People with special needs, joined by family members, friends and supporters, attended the Archdiocese of Washington's inaugural White Mass on Oct. 24 at St. Matthew's Cathedral.
People with special needs, joined by family members, friends and supporters, attended the Archdiocese of Washington's inaugural White Mass on Oct. 24 at St. Matthew's Cathedral.
Persons with special needs, their families, friends and supporters filled the Cathedral of St. Matthew the Apostle on Oct. 24 for the Archdiocese of Washington's first White Mass. The celebration honored "the gifts and giftedness of everyone in Christ's church" according to Cardinal-designate Donald Wuerl, who celebrated the Mass.

"God knows no favorites," he repeated multiple times throughout the celebration, paraphrasing a verse from that Sunday's First Reading from the Book of Sirach.

Mary O'Meara, the executive director of the archdiocese's Department of Special Needs, said having the Mass was important "to show our unity in celebration and embrace of all in our archdiocese regardless of ability and disability."

"It shows we are all a big part of the body of Christ," she said.

The White Mass included intercessions read and gifts brought up by several people with special needs and their supporters, and beautiful music sung by the cathedral's Schola Cantorum. Mass attendees had been encouraged to wear some white in honor of their baptismal calling. In remembrance of baptism, the Mass began with a blessing of the congregation with holy water. Baptism, Cardinal-designate Wuerl said in his homily, is what makes everyone family.

"Everyone stands in his sight, precious," he said. "All should be able to take part in every aspect of the life of the Church."

Prudence Shaw of the St. Francis Deaf Catholic Church said, "I was very happy that Cardinal-designate Wuerl did not talk in depth about specific disabilities himself" in his homily, because highlighting particular special needs over others could be divisive. "But instead he focused on the uniqueness of being made in the image of God."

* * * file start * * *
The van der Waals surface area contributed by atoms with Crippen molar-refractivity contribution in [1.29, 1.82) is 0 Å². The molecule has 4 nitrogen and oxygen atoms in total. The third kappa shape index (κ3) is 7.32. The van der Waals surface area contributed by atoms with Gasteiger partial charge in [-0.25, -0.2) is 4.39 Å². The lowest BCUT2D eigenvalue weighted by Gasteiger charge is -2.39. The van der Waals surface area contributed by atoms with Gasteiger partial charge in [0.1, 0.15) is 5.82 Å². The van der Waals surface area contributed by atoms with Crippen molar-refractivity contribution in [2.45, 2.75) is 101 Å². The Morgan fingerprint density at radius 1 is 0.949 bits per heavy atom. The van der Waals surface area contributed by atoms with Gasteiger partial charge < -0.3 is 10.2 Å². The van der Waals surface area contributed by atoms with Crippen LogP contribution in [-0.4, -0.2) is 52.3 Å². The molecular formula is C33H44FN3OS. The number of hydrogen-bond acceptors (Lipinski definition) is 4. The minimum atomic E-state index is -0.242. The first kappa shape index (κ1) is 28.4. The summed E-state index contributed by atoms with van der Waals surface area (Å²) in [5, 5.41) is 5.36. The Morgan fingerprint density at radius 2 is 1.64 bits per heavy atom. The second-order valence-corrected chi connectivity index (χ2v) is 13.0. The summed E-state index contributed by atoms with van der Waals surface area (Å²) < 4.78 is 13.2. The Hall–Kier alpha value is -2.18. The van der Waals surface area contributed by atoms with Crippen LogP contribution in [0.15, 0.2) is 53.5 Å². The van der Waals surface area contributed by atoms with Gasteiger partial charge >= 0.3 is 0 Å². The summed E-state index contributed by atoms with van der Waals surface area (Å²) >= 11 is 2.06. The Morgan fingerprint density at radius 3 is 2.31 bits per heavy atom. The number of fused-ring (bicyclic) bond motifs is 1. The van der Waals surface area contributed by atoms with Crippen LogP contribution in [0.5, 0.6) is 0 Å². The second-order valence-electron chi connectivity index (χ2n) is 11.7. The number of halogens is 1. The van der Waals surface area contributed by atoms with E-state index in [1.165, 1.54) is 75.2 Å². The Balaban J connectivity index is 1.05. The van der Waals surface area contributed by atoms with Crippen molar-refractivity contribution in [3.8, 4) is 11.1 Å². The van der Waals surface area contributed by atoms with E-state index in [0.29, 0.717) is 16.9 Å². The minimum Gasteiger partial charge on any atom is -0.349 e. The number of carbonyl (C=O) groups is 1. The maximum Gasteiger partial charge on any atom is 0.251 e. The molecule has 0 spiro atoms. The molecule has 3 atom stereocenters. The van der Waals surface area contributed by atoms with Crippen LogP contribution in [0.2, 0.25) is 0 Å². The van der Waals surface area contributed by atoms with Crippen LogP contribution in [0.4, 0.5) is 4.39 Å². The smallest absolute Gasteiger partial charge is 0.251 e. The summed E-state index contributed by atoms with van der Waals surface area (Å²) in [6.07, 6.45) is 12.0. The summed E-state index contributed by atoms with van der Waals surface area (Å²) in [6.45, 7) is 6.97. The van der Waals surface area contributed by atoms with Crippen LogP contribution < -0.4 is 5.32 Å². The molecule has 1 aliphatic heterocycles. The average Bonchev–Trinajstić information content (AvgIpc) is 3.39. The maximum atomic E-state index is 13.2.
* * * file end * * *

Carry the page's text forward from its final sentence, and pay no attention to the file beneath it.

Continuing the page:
Fellow St. Francis member Sally Mooney agreed that the White Mass was "very inclusive of all persons with disabilities."

Ricky and Elizabeth Garcia and their sons Ricky Isaac and Christian came to the White Mass as a family after hearing about it through a deacon at their parish, Our Lady Help of Christians in Waldorf. Nine-year-old Christian has autism and attends a public school to get the services he needs. Because of that, the Garcias are always looking for more CCD resources for him.

"We're glad to see there's more support for autistic and special needs children," Ricky Garcia said of the acknowledgment the White Mass gave families like theirs.

Elizabeth Garcia said that the Catholic Church is "catching up as well as everybody else" with help for those with special needs.

Members of a new Camden, N.J., branch of "Faith and Light," an organization for persons with intellectual and developmental disabilities, drove down to Washington for the White Mass on the suggestion of Dolores Wilson, who was hoping to give them some inspiration.

"I'm very encouraged this Mass is being held to honor persons with disabilities," said Wilson, a Faith and Light USA East vice coordinator and director of D.C.'s Bethlehem House for those with disabilities. "It creates an awareness and understanding that we're all gifted."

Cardinal-designate Wuerl said he hoped the White Mass would become a "fixed tradition" like the other annual "color" Masses: the judicial Red Mass, the law enforcement Blue Mass and the health care Rose Mass.

In his concluding remarks, Cardinal-designate Wuerl asked everyone to look at their thumbs to remember their uniqueness. "No one else has that print," he said.

Bethlehem House resident Colleen Ruppert has Down syndrome and was one of the intercession readers. After the Mass, which she called a "beautiful liturgy," Ruppert said she appreciated the cardinal-designate's advice about thumbs. "I think it's good for everybody to hear, to pass that message," she said of everyone's distinctiveness. Ruppert's parents Carl and Antoinette were advocates for those with disabilities.

Another White Mass attendee with special needs advocate-parents was Mark Shriver, whose parents Sargent Shriver and the late Eunice Kennedy Shriver were acknowledged by Cardinal-designate Wuerl at the White Mass for their work in developing the first catechetical material for children with special needs. Sargent Shriver was also present at the Mass.

Mark Shriver said the White Mass re-emphasized the importance of supporting those with special needs. "[The Cardinal-designate] spoke so beautifully of the giftedness that we all have regardless of disability," said the vice president and managing director of Save the Children USA.

Corinne Brennan, a member of the St. Francis Deaf Catholic Community, said the Mass was "even more of a recognition, acknowledgment and confirmation of people with special needs."